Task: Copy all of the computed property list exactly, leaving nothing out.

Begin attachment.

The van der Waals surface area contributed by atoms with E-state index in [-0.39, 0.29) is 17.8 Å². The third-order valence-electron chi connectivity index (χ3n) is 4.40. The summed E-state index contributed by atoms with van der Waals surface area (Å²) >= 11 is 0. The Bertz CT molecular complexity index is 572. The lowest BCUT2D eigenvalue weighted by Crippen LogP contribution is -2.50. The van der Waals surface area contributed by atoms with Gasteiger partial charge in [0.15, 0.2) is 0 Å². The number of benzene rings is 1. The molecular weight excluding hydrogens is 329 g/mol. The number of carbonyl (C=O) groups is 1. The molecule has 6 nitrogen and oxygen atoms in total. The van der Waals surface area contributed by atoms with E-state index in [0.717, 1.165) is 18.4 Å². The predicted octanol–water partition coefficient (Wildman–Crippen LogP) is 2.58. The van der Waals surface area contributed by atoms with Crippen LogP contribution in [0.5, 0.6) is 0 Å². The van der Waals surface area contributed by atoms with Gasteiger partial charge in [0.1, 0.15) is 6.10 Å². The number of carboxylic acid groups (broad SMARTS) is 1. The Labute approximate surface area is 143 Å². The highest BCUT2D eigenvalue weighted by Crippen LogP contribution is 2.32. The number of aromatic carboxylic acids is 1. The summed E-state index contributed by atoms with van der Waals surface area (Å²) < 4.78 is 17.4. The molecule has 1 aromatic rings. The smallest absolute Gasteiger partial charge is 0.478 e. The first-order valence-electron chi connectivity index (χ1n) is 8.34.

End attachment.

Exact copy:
The van der Waals surface area contributed by atoms with E-state index in [-0.39, 0.29) is 17.8 Å². The third-order valence-electron chi connectivity index (χ3n) is 4.40. The summed E-state index contributed by atoms with van der Waals surface area (Å²) >= 11 is 0. The Bertz CT molecular complexity index is 572. The lowest BCUT2D eigenvalue weighted by Crippen LogP contribution is -2.50. The van der Waals surface area contributed by atoms with Gasteiger partial charge in [0.15, 0.2) is 0 Å². The number of benzene rings is 1. The molecular weight excluding hydrogens is 329 g/mol. The number of carbonyl (C=O) groups is 1. The molecule has 6 nitrogen and oxygen atoms in total. The van der Waals surface area contributed by atoms with E-state index in [0.717, 1.165) is 18.4 Å². The predicted octanol–water partition coefficient (Wildman–Crippen LogP) is 2.58. The van der Waals surface area contributed by atoms with Crippen LogP contribution in [0.5, 0.6) is 0 Å². The van der Waals surface area contributed by atoms with Gasteiger partial charge in [0.1, 0.15) is 6.10 Å². The number of carboxylic acid groups (broad SMARTS) is 1. The Labute approximate surface area is 143 Å². The highest BCUT2D eigenvalue weighted by Crippen LogP contribution is 2.32. The number of aromatic carboxylic acids is 1. The summed E-state index contributed by atoms with van der Waals surface area (Å²) < 4.78 is 17.4. The molecule has 1 aromatic rings. The smallest absolute Gasteiger partial charge is 0.478 e. The first-order valence-electron chi connectivity index (χ1n) is 8.34.